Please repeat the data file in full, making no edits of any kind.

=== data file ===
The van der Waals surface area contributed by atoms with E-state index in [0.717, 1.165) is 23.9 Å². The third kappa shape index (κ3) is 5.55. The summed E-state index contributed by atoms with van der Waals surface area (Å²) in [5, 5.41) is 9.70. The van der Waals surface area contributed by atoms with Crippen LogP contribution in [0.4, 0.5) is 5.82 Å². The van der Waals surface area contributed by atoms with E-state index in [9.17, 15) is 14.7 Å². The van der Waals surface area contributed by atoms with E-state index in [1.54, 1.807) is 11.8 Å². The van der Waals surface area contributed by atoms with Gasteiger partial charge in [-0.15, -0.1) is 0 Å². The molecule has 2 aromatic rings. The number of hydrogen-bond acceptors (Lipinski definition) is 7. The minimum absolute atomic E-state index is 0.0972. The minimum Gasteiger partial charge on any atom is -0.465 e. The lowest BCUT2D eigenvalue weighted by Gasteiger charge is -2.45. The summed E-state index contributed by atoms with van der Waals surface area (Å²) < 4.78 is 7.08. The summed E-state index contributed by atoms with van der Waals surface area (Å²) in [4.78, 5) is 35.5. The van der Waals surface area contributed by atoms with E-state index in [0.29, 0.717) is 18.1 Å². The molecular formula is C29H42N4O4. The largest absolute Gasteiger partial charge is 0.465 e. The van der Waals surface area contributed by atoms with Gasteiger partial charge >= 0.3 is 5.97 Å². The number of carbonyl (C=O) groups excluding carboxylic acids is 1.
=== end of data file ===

The van der Waals surface area contributed by atoms with E-state index in [0.717, 1.165) is 23.9 Å². The third kappa shape index (κ3) is 5.55. The summed E-state index contributed by atoms with van der Waals surface area (Å²) in [5, 5.41) is 9.70. The van der Waals surface area contributed by atoms with Crippen LogP contribution in [0.4, 0.5) is 5.82 Å². The van der Waals surface area contributed by atoms with E-state index in [9.17, 15) is 14.7 Å². The van der Waals surface area contributed by atoms with E-state index in [1.54, 1.807) is 11.8 Å². The van der Waals surface area contributed by atoms with Gasteiger partial charge in [-0.15, -0.1) is 0 Å². The molecule has 2 aromatic rings. The number of hydrogen-bond acceptors (Lipinski definition) is 7. The minimum absolute atomic E-state index is 0.0972. The minimum Gasteiger partial charge on any atom is -0.465 e. The lowest BCUT2D eigenvalue weighted by Gasteiger charge is -2.45. The summed E-state index contributed by atoms with van der Waals surface area (Å²) < 4.78 is 7.08. The summed E-state index contributed by atoms with van der Waals surface area (Å²) in [4.78, 5) is 35.5. The van der Waals surface area contributed by atoms with E-state index in [0.29, 0.717) is 18.1 Å². The molecular formula is C29H42N4O4. The largest absolute Gasteiger partial charge is 0.465 e. The van der Waals surface area contributed by atoms with Gasteiger partial charge >= 0.3 is 5.97 Å². The number of carbonyl (C=O) groups excluding carboxylic acids is 1.